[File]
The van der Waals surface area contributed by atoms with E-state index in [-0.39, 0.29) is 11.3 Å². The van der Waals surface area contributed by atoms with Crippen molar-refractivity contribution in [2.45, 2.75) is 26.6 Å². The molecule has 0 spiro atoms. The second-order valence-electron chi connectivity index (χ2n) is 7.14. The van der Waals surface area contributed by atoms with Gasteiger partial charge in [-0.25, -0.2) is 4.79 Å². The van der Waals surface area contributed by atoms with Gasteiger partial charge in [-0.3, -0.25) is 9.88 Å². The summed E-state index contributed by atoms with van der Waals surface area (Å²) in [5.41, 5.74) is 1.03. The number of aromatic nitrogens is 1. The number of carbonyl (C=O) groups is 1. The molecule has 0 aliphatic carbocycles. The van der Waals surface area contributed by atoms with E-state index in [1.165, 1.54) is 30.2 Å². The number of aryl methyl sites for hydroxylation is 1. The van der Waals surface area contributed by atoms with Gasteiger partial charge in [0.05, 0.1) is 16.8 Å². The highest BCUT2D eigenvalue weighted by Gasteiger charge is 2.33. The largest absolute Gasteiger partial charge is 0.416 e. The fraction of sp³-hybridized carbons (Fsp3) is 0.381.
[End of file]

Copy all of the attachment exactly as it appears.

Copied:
The van der Waals surface area contributed by atoms with E-state index in [-0.39, 0.29) is 11.3 Å². The van der Waals surface area contributed by atoms with Crippen molar-refractivity contribution in [2.45, 2.75) is 26.6 Å². The molecule has 0 spiro atoms. The second-order valence-electron chi connectivity index (χ2n) is 7.14. The van der Waals surface area contributed by atoms with Gasteiger partial charge in [-0.25, -0.2) is 4.79 Å². The van der Waals surface area contributed by atoms with Gasteiger partial charge in [-0.3, -0.25) is 9.88 Å². The summed E-state index contributed by atoms with van der Waals surface area (Å²) in [5.41, 5.74) is 1.03. The number of aromatic nitrogens is 1. The number of carbonyl (C=O) groups is 1. The molecule has 0 aliphatic carbocycles. The van der Waals surface area contributed by atoms with E-state index in [1.165, 1.54) is 30.2 Å². The number of aryl methyl sites for hydroxylation is 1. The van der Waals surface area contributed by atoms with Gasteiger partial charge in [0.05, 0.1) is 16.8 Å². The highest BCUT2D eigenvalue weighted by Gasteiger charge is 2.33. The largest absolute Gasteiger partial charge is 0.416 e. The fraction of sp³-hybridized carbons (Fsp3) is 0.381.